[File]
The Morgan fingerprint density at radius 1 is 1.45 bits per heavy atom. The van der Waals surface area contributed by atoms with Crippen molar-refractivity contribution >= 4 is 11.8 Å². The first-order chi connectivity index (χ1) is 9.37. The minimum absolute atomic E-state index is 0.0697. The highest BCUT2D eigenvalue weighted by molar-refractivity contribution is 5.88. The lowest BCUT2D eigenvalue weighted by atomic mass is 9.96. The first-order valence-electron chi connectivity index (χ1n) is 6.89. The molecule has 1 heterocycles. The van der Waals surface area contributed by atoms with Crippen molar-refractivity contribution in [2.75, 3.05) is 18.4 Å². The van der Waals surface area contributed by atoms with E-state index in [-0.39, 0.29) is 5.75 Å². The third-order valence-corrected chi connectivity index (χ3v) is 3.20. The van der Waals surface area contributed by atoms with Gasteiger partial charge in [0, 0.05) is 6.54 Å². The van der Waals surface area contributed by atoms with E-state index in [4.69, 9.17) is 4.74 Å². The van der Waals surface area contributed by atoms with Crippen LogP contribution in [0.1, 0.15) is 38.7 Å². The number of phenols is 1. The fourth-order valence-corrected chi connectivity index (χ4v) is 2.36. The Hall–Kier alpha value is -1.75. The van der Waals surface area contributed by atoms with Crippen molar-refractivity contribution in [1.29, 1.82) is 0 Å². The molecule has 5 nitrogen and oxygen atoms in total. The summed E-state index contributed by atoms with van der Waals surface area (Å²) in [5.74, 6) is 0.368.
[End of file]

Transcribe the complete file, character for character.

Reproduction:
The Morgan fingerprint density at radius 1 is 1.45 bits per heavy atom. The van der Waals surface area contributed by atoms with Crippen molar-refractivity contribution >= 4 is 11.8 Å². The first-order chi connectivity index (χ1) is 9.37. The minimum absolute atomic E-state index is 0.0697. The highest BCUT2D eigenvalue weighted by molar-refractivity contribution is 5.88. The lowest BCUT2D eigenvalue weighted by atomic mass is 9.96. The first-order valence-electron chi connectivity index (χ1n) is 6.89. The molecule has 1 heterocycles. The van der Waals surface area contributed by atoms with Crippen molar-refractivity contribution in [2.75, 3.05) is 18.4 Å². The van der Waals surface area contributed by atoms with E-state index in [-0.39, 0.29) is 5.75 Å². The third-order valence-corrected chi connectivity index (χ3v) is 3.20. The van der Waals surface area contributed by atoms with Gasteiger partial charge in [0, 0.05) is 6.54 Å². The van der Waals surface area contributed by atoms with E-state index in [4.69, 9.17) is 4.74 Å². The van der Waals surface area contributed by atoms with Crippen LogP contribution in [0.1, 0.15) is 38.7 Å². The number of phenols is 1. The fourth-order valence-corrected chi connectivity index (χ4v) is 2.36. The Hall–Kier alpha value is -1.75. The van der Waals surface area contributed by atoms with Crippen molar-refractivity contribution in [1.29, 1.82) is 0 Å². The molecule has 5 nitrogen and oxygen atoms in total. The summed E-state index contributed by atoms with van der Waals surface area (Å²) in [5.74, 6) is 0.368.